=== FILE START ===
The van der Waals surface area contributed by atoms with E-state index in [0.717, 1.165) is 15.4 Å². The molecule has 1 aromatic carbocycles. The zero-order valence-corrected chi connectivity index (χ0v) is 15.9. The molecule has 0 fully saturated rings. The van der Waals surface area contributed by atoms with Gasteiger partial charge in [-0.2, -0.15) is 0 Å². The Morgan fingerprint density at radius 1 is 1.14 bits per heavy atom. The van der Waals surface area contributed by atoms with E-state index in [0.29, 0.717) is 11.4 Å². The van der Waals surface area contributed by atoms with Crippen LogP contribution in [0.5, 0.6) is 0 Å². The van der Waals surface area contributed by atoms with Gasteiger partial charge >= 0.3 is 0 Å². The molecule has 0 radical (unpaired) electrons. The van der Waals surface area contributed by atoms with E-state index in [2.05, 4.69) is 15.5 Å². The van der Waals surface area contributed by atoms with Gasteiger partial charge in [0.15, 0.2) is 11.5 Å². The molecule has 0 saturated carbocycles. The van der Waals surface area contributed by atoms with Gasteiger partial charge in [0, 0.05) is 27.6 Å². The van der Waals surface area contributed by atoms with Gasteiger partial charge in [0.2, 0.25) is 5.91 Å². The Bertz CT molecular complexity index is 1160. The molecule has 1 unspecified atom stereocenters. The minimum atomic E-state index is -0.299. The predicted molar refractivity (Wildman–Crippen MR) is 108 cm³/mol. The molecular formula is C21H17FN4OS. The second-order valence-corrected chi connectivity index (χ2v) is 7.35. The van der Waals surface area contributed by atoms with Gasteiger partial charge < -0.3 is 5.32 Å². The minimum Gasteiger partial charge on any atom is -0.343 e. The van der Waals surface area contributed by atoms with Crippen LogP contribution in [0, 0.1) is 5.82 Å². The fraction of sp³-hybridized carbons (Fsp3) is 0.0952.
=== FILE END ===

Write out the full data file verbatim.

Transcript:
The van der Waals surface area contributed by atoms with E-state index in [0.717, 1.165) is 15.4 Å². The molecule has 1 aromatic carbocycles. The zero-order valence-corrected chi connectivity index (χ0v) is 15.9. The molecule has 0 fully saturated rings. The van der Waals surface area contributed by atoms with Gasteiger partial charge in [-0.2, -0.15) is 0 Å². The Morgan fingerprint density at radius 1 is 1.14 bits per heavy atom. The van der Waals surface area contributed by atoms with E-state index in [0.29, 0.717) is 11.4 Å². The van der Waals surface area contributed by atoms with Crippen LogP contribution in [0.5, 0.6) is 0 Å². The van der Waals surface area contributed by atoms with Gasteiger partial charge >= 0.3 is 0 Å². The molecule has 0 radical (unpaired) electrons. The van der Waals surface area contributed by atoms with E-state index in [2.05, 4.69) is 15.5 Å². The van der Waals surface area contributed by atoms with Gasteiger partial charge in [0.15, 0.2) is 11.5 Å². The molecule has 0 saturated carbocycles. The van der Waals surface area contributed by atoms with Gasteiger partial charge in [0, 0.05) is 27.6 Å². The van der Waals surface area contributed by atoms with Gasteiger partial charge in [0.2, 0.25) is 5.91 Å². The Bertz CT molecular complexity index is 1160. The molecule has 1 unspecified atom stereocenters. The minimum atomic E-state index is -0.299. The predicted molar refractivity (Wildman–Crippen MR) is 108 cm³/mol. The molecular formula is C21H17FN4OS. The second-order valence-corrected chi connectivity index (χ2v) is 7.35. The van der Waals surface area contributed by atoms with Gasteiger partial charge < -0.3 is 5.32 Å². The minimum Gasteiger partial charge on any atom is -0.343 e. The van der Waals surface area contributed by atoms with Crippen LogP contribution in [0, 0.1) is 5.82 Å². The fraction of sp³-hybridized carbons (Fsp3) is 0.0952.